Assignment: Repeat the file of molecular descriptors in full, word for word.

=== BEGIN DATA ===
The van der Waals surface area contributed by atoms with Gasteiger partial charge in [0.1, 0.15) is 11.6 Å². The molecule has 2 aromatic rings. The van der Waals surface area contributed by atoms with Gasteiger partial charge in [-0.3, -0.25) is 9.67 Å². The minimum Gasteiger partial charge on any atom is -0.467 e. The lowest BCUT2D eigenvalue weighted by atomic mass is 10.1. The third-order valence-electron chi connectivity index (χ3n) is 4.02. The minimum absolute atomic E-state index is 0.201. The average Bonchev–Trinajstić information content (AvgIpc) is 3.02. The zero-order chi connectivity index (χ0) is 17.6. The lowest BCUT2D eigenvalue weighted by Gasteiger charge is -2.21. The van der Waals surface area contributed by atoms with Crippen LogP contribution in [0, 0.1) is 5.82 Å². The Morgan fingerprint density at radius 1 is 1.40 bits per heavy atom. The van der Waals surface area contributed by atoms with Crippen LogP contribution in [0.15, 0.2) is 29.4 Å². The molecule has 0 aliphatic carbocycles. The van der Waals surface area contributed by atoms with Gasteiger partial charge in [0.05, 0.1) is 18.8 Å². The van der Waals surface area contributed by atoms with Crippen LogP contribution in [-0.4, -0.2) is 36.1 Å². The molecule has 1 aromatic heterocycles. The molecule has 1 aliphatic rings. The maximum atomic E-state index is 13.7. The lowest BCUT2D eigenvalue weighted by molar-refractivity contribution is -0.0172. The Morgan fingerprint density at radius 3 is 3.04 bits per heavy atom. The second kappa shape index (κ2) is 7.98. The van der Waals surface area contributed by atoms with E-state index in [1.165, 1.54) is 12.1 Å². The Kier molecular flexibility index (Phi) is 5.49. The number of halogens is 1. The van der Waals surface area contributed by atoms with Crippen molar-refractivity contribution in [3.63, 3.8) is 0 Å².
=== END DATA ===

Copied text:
The van der Waals surface area contributed by atoms with Gasteiger partial charge in [0.1, 0.15) is 11.6 Å². The molecule has 2 aromatic rings. The van der Waals surface area contributed by atoms with Gasteiger partial charge in [-0.3, -0.25) is 9.67 Å². The minimum Gasteiger partial charge on any atom is -0.467 e. The lowest BCUT2D eigenvalue weighted by atomic mass is 10.1. The third-order valence-electron chi connectivity index (χ3n) is 4.02. The minimum absolute atomic E-state index is 0.201. The average Bonchev–Trinajstić information content (AvgIpc) is 3.02. The zero-order chi connectivity index (χ0) is 17.6. The lowest BCUT2D eigenvalue weighted by Gasteiger charge is -2.21. The van der Waals surface area contributed by atoms with Crippen LogP contribution in [0, 0.1) is 5.82 Å². The Morgan fingerprint density at radius 1 is 1.40 bits per heavy atom. The van der Waals surface area contributed by atoms with Crippen LogP contribution in [0.15, 0.2) is 29.4 Å². The molecule has 0 aliphatic carbocycles. The van der Waals surface area contributed by atoms with Gasteiger partial charge in [0.05, 0.1) is 18.8 Å². The van der Waals surface area contributed by atoms with Crippen LogP contribution in [-0.4, -0.2) is 36.1 Å². The molecule has 1 aromatic heterocycles. The molecule has 1 aliphatic rings. The maximum atomic E-state index is 13.7. The lowest BCUT2D eigenvalue weighted by molar-refractivity contribution is -0.0172. The Morgan fingerprint density at radius 3 is 3.04 bits per heavy atom. The second kappa shape index (κ2) is 7.98. The van der Waals surface area contributed by atoms with E-state index in [1.165, 1.54) is 12.1 Å². The Kier molecular flexibility index (Phi) is 5.49. The number of halogens is 1. The van der Waals surface area contributed by atoms with Crippen molar-refractivity contribution in [3.63, 3.8) is 0 Å².